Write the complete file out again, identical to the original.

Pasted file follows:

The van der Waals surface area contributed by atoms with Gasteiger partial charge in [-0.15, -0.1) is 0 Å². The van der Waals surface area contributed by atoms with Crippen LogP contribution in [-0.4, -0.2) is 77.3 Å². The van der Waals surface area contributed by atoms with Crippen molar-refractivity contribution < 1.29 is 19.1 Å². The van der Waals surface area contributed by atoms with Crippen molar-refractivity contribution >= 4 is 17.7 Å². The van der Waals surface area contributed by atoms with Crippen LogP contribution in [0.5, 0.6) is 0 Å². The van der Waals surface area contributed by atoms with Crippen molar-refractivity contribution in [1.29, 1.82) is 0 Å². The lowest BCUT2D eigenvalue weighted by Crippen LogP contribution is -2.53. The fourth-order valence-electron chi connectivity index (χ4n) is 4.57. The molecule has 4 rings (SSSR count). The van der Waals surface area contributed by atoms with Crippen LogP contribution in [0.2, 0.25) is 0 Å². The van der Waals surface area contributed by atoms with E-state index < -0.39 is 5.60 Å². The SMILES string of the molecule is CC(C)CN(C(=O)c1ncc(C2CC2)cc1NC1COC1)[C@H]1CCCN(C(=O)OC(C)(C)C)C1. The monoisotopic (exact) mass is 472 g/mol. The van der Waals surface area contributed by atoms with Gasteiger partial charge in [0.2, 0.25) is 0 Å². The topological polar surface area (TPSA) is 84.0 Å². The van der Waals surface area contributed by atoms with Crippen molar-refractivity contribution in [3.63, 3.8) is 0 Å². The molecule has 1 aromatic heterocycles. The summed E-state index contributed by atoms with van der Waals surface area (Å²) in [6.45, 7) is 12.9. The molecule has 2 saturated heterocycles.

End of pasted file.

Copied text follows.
The van der Waals surface area contributed by atoms with Gasteiger partial charge in [-0.15, -0.1) is 0 Å². The van der Waals surface area contributed by atoms with Crippen LogP contribution in [-0.4, -0.2) is 77.3 Å². The van der Waals surface area contributed by atoms with Crippen molar-refractivity contribution < 1.29 is 19.1 Å². The van der Waals surface area contributed by atoms with Crippen molar-refractivity contribution >= 4 is 17.7 Å². The van der Waals surface area contributed by atoms with Crippen LogP contribution in [0.5, 0.6) is 0 Å². The van der Waals surface area contributed by atoms with Crippen molar-refractivity contribution in [1.29, 1.82) is 0 Å². The lowest BCUT2D eigenvalue weighted by Crippen LogP contribution is -2.53. The fourth-order valence-electron chi connectivity index (χ4n) is 4.57. The molecule has 4 rings (SSSR count). The van der Waals surface area contributed by atoms with Crippen LogP contribution in [0.2, 0.25) is 0 Å². The van der Waals surface area contributed by atoms with E-state index < -0.39 is 5.60 Å². The SMILES string of the molecule is CC(C)CN(C(=O)c1ncc(C2CC2)cc1NC1COC1)[C@H]1CCCN(C(=O)OC(C)(C)C)C1. The monoisotopic (exact) mass is 472 g/mol. The van der Waals surface area contributed by atoms with Gasteiger partial charge in [0.2, 0.25) is 0 Å². The topological polar surface area (TPSA) is 84.0 Å². The van der Waals surface area contributed by atoms with Crippen molar-refractivity contribution in [3.63, 3.8) is 0 Å². The molecule has 1 aromatic heterocycles. The summed E-state index contributed by atoms with van der Waals surface area (Å²) in [6.45, 7) is 12.9. The molecule has 2 saturated heterocycles.